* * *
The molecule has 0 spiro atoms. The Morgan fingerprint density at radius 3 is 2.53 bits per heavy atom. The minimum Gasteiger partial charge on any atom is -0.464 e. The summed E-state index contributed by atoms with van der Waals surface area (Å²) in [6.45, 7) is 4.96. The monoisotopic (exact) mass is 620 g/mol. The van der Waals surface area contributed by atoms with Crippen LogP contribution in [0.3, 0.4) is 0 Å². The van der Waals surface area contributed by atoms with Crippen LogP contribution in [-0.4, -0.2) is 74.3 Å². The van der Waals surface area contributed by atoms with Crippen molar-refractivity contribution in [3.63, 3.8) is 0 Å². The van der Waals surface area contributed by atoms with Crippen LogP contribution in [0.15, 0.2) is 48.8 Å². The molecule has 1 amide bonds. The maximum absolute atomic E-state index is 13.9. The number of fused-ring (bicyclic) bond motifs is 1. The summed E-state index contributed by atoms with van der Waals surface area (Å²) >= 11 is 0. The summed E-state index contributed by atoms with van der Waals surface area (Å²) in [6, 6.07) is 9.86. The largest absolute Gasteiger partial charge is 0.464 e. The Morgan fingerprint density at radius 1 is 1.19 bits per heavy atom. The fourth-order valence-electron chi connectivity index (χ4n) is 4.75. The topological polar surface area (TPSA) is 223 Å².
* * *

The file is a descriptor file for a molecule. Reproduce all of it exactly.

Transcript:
The molecule has 0 spiro atoms. The Morgan fingerprint density at radius 3 is 2.53 bits per heavy atom. The minimum Gasteiger partial charge on any atom is -0.464 e. The summed E-state index contributed by atoms with van der Waals surface area (Å²) in [6.45, 7) is 4.96. The monoisotopic (exact) mass is 620 g/mol. The van der Waals surface area contributed by atoms with Crippen LogP contribution in [0.3, 0.4) is 0 Å². The van der Waals surface area contributed by atoms with Crippen LogP contribution in [-0.4, -0.2) is 74.3 Å². The van der Waals surface area contributed by atoms with Crippen molar-refractivity contribution in [3.63, 3.8) is 0 Å². The van der Waals surface area contributed by atoms with Crippen LogP contribution in [0.15, 0.2) is 48.8 Å². The molecule has 1 amide bonds. The maximum absolute atomic E-state index is 13.9. The number of fused-ring (bicyclic) bond motifs is 1. The summed E-state index contributed by atoms with van der Waals surface area (Å²) >= 11 is 0. The summed E-state index contributed by atoms with van der Waals surface area (Å²) in [6, 6.07) is 9.86. The largest absolute Gasteiger partial charge is 0.464 e. The Morgan fingerprint density at radius 1 is 1.19 bits per heavy atom. The fourth-order valence-electron chi connectivity index (χ4n) is 4.75. The topological polar surface area (TPSA) is 223 Å².